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During the month of March, in recognition of Women's History Month, Native News Online will feature various Native American women who have contributed to the betterment of Indian Country.

Ada Deer (August 7, 1935 - August 15, 2023)

Ada Deer, a towering figure in Native American advocacy and the first woman to serve the Assistant Secretary of the Interior for Indian Affairs, made indelible marks throughout her life.

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Born in Kashena, Wisconsin, Deer’s early years were spent in poverty on the Menominee Indian Reservation, where her upbringing instilled in her a deep sense of purpose and a commitment to social justice.

Deer’s journey was marked by groundbreaking achievements and unwavering commitment to her community. She shattered barriers by becoming the first Menominee to earn an undergraduate degree from the University of Wisconsin-Madison and later, in 1961, the first Native American to receive a Master of Social Work from the Columbia University School of Social Work. 

Her lifelong advocacy came to the forefront in the 1970s when her tireless efforts led to the passage of the Menominee Restoration Act of 1972, which restored federal recognition to the Menominee Tribe. This historic achievement not only reinstated the tribe’s sovereignty but also paved the way for Deer to become the first woman to chair the Menominee Tribe. 

Deer’s political activism extended beyond tribal boundaries. She ran for Wisconsin Secretary of State in 1978 and 1982 and made history in 1992 as the first Native American woman in Wisconsin to run for U.S. Congress.

In 1993, President Bill Clinton appointed her as Assistant Secretary of the U.S. Department of the Interior, where she oversaw the BIA and played a pivotal role in shaping federal policy for over 550 federally recognized tribes. 

During her term in office, Deer advocated for tribal sovereignty and worked tirelessly to secure federal recognition for numerous Native American communities, including 226 Alaska Native villages and tribes in Michigan and California. Her advocacy earned her the respect and admiration of tribal leaders across the country. 

“Because of her fighting for our federal recognition, we benefited greatly because of the aid that comes to us as recognized tribes,”Cheif Mike Williams of the Akiak Native Community in Alaska told Native News Online. “She was a fighter for sovereignty. In our conversations, we always talked about the restoration process. She fought so hard to have the Menominee tribe, her tribe, restored to full federal recognition status.”

Deer’s impact extended beyond politics. She forged a deep and enduring friendship with Gwen Carr, Intergovernmental Affairs at the White House, who fondly recalls Deer’s unwavering support and belief in her abilities. 

“She always believed in me a lot of times when I didn't believe in myself. She took that incredibly wonderful quality about her and applied it in many different places. And in many different ways,” Carr told Native News Online. “The Creator gave her many gifts but the biggest one was her faith in the good. And her ability to stand for what was right in the middle of what was wrong. Not lose her footing and not lose her vision ever.”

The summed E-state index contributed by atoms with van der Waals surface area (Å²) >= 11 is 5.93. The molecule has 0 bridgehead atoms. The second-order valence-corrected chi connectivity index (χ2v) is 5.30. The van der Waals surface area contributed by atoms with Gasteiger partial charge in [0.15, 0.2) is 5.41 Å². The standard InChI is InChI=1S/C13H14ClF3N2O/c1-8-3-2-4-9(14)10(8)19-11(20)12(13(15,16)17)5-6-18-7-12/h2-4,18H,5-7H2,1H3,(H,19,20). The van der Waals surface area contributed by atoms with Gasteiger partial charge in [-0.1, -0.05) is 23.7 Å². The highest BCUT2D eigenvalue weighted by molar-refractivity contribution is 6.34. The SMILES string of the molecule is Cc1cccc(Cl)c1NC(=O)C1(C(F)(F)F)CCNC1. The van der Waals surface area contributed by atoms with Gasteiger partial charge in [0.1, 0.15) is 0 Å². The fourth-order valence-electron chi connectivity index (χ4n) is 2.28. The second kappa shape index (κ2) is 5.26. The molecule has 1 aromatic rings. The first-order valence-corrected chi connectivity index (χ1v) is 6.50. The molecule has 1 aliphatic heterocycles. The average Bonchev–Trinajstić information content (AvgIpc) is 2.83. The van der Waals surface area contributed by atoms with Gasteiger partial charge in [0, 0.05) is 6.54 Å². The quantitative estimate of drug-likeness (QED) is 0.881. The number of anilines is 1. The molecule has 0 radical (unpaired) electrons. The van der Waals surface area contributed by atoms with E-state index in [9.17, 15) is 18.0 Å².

In addition to her political and advocacy work, Deer served on the board of directors for the Native American Rights Fund (NARF), where she continued to fight for the rights of Indigneous peoples. 

“Ada Deer was a great leader. We represented her when she led the Menominee tribal restoration movement back in the 1970s.  She later served on our Board of Directors and became the Board Chairwoman. And, of course, she later became the Assistant Secretary of Indian Affairs at the Department of the Interior where she did great things for Native Americans,” John Echohawk, Executive Director of NARF, told Native News Online.

As an educator and social worker, Deer’s was an influence to the next generation of Native American leaders. She taught classes at the UW-Madison School of Social Work and served as the director of the American Indian Studies Program, inspiring countless students to carry on her legacy of activism and advocacy. 

Deer’s life was a testament to the power of resilience, determination, and unwavering faith in the pursuit of justice. Her legacy will continue to inspire generations of Native Americans and all those who strive for a more just and equitable society. 

Ada walked on while in hospice care in Fitchburg, Wisconsin on August 15, 2023, at the age of 88.

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About The Author
Kaili Berg
Author: Kaili BergEmail: This email address is being protected from spambots. You need JavaScript enabled to view it.
Staff Reporter
Kaili Berg (Aleut) is a member of the Alutiiq/Sugpiaq Nation, and a shareholder of Koniag, Inc. She is a staff reporter for Native News Online and Tribal Business News. Berg, who is based in Wisconsin, previously reported for the Ho-Chunk Nation newspaper, Hocak Worak. She went to school originally for nursing, but changed her major after finding her passion in communications at Western Technical College in Lacrosse, Wisconsin.